China leads global patent race but needs ‘breakthrough’ to close gap with West in AI, chips South China Morning Post Salina Li China’s patent-intensive industry, a key engine of economic growth and technological advancement, produces more intellectual property than any country in the world, but its contribution to the economy still lags behind the US and Europe, according to official figures and analysts.
China NFT platforms expand into Hong Kong in face of compliance risks on mainland South China Morning Post Non-fungible token platforms in China are expanding into Hong Kong to offset compliance risk for an industry that remains in a legal grey area on the mainland. It helps that the city has thrown out a welcome mat for digital asset industries.
U.S. accuses Google of abusing monopoly in ad technology The New York Times David McCabe and Nico Grant The Justice Department and a group of eight states sued Google on Tuesday, accusing it of illegally abusing a monopoly over the technology that powers online advertising, in the agency’s first antitrust lawsuit against a tech giant under President Biden and an escalation in legal pressure on one of the world’s biggest internet companies.
Google to stop exempting campaign email from automated spam detection The Washington Post Isaac Stanley-Becker Google plans to discontinue a pilot program that allows political campaigns to evade its email spam filters, the latest round in the technology giant’s tussle with the GOP over online fundraising.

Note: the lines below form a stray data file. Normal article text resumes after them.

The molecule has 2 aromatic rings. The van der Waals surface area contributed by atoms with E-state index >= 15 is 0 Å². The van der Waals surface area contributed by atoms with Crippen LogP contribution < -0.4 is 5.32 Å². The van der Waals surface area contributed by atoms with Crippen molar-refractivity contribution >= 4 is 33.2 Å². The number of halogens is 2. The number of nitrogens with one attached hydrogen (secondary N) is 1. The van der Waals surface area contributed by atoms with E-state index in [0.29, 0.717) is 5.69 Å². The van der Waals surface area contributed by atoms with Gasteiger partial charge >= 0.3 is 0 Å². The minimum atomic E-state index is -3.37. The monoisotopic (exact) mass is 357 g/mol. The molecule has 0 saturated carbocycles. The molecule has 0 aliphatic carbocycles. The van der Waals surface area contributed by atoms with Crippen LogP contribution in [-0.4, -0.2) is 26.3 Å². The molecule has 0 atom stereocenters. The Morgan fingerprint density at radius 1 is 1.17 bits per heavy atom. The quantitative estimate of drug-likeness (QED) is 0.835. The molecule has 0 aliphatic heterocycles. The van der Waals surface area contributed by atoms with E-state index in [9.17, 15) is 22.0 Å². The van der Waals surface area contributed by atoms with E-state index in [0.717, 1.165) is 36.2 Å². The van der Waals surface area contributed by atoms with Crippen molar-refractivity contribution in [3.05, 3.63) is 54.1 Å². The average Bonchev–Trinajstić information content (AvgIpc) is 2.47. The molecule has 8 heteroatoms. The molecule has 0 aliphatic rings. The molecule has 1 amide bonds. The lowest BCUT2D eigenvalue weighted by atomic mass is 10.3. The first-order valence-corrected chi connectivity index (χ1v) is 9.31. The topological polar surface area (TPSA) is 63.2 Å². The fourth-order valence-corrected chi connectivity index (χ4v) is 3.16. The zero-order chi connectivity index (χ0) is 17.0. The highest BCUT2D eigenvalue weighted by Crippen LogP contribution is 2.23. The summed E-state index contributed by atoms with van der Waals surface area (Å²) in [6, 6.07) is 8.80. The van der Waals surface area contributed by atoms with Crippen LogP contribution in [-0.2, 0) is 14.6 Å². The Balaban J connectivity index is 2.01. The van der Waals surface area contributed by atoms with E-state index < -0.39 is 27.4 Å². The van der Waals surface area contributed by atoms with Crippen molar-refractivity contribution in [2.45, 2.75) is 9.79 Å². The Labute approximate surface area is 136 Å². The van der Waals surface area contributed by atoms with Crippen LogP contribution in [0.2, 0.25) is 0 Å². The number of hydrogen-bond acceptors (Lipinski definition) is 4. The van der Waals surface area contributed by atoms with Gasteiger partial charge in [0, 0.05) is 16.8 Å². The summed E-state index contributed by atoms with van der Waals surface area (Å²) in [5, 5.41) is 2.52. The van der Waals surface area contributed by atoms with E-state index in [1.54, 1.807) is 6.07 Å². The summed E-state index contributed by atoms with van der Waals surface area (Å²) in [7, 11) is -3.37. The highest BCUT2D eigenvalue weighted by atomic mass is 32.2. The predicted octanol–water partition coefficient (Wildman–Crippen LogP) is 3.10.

Ticketmaster says cyberattack disrupted Taylor Swift ticket sales POLITICO Josh Sisco and Maggie Miller Ticketmaster was hit by a cyberattack in November that led to the problems with ticket sales for Taylor Swift’s upcoming U.S. tour, the president of its parent company plans to tell a congressional committee Tuesday.
U.S. Senator Josh Hawley wants to ban TikTok nationwide Reuters Diane Bartz U.S. Senator Josh Hawley, a Republican and China hawk, said on Tuesday that he would introduce a bill to ban the short video app TikTok in the United States.
South & Central Asia
Pakistani authorities investigating if cyberattack caused nationwide blackout The Record by Recorded Future Alexander Martin Pakistani authorities are investigating whether a nationwide blackout which left millions of people without power on Monday was caused by a cyberattack.
Ukraine - Russia